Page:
USA: A hotter topic - Building heat resilience into multifamily housing
By Catalina Jaramillo
Affordable multifamily housing is the most vulnerable building sector when it comes to extreme circumstances, and its residents have fewer resources. “Lower [income] populations are the first victims and the last ones to recover,” O’Neill said at a conference on climate change and affordable housing organized by Green Building United in Philadelphia. That’s why property owners, developers and homeowners need to consider extreme weather when investing in future development.
How can multifamily buildings prepare for extreme heat? Two things that help are backup generators and insulation, said Thomas Chase, senior project manager for New Ecology, a nonprofit that works with Enterprise to develop resilience and recovery strategies and that also did a presentation at the conference.
“The first thing we push is always the envelope,” Chase said. “A well-insulated, air-sealed envelope that mitigates thermal swings becomes a more resilient building even when the power is out.”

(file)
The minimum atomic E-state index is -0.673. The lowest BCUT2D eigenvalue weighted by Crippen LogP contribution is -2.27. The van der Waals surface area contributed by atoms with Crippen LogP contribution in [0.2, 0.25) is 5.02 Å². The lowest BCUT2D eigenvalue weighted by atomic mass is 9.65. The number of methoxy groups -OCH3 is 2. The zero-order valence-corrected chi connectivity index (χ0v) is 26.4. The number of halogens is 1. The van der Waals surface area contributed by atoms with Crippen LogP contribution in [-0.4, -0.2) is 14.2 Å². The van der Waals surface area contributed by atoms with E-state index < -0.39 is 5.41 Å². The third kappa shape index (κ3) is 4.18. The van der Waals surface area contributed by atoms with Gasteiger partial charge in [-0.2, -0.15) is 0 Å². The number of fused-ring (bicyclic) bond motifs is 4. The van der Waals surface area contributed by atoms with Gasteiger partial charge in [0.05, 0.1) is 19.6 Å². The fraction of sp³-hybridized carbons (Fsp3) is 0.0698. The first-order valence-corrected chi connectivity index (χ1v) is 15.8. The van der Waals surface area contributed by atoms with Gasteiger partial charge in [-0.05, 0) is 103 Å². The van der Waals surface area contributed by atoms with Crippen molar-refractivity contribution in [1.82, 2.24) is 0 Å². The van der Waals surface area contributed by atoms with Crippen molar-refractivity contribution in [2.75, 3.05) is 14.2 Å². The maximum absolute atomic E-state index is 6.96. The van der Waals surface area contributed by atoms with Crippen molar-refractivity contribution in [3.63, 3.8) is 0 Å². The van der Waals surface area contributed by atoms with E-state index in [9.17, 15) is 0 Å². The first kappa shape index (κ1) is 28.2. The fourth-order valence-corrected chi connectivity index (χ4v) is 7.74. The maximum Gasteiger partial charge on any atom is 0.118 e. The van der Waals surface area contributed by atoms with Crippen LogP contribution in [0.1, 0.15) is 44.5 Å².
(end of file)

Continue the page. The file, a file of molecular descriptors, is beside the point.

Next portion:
A passive house, one with a good thermal envelope and insulation and that doesn’t rely on mechanical solutions for climatization, is the ideal, he said. Apartments built under that energy-efficiency standard can be habitable for up to a week during a heat event with no electricity, he noted, while a normal construction becomes uninhabitable in half a day.
A backup generator can allow residents to run their cooling units after an outage, but Chase strongly recommends solar power plus battery storage.
In May, City Council approved modern building codes for commercial and multifamily buildings. Adoption of the 2018 International Building Code will increase energy efficiency in buildings by more than 30 percent compared to the 2009 code it replaces, and will increase demand for energy-efficient equipment, bringing the price of cooling and heating systems down. The new code also mandates specific building materials and construction practices according to updated climate zones, making new construction more resilient to the effects of climate change.